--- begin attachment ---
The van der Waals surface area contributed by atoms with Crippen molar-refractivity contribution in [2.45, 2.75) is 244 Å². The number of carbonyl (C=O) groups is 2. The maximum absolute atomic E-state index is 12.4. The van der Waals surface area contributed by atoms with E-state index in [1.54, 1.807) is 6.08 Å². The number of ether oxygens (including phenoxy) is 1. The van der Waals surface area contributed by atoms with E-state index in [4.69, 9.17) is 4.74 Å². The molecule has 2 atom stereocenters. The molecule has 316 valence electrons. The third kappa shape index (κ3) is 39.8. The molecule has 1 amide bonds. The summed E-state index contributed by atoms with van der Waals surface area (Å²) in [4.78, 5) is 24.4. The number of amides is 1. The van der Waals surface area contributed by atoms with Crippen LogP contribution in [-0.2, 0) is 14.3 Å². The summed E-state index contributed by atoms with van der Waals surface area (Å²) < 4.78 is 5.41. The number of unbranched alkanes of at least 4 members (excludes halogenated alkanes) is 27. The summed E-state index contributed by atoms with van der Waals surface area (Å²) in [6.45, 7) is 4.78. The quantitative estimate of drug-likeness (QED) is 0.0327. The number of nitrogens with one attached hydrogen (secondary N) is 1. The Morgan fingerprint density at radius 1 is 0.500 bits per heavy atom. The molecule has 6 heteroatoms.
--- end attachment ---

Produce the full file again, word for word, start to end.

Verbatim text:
The van der Waals surface area contributed by atoms with Crippen molar-refractivity contribution in [2.45, 2.75) is 244 Å². The number of carbonyl (C=O) groups is 2. The maximum absolute atomic E-state index is 12.4. The van der Waals surface area contributed by atoms with E-state index in [1.54, 1.807) is 6.08 Å². The number of ether oxygens (including phenoxy) is 1. The van der Waals surface area contributed by atoms with E-state index in [4.69, 9.17) is 4.74 Å². The molecule has 2 atom stereocenters. The molecule has 316 valence electrons. The third kappa shape index (κ3) is 39.8. The molecule has 1 amide bonds. The summed E-state index contributed by atoms with van der Waals surface area (Å²) in [4.78, 5) is 24.4. The number of amides is 1. The van der Waals surface area contributed by atoms with Crippen LogP contribution in [-0.2, 0) is 14.3 Å². The summed E-state index contributed by atoms with van der Waals surface area (Å²) < 4.78 is 5.41. The number of unbranched alkanes of at least 4 members (excludes halogenated alkanes) is 27. The summed E-state index contributed by atoms with van der Waals surface area (Å²) in [6.45, 7) is 4.78. The quantitative estimate of drug-likeness (QED) is 0.0327. The number of nitrogens with one attached hydrogen (secondary N) is 1. The Morgan fingerprint density at radius 1 is 0.500 bits per heavy atom. The molecule has 6 heteroatoms.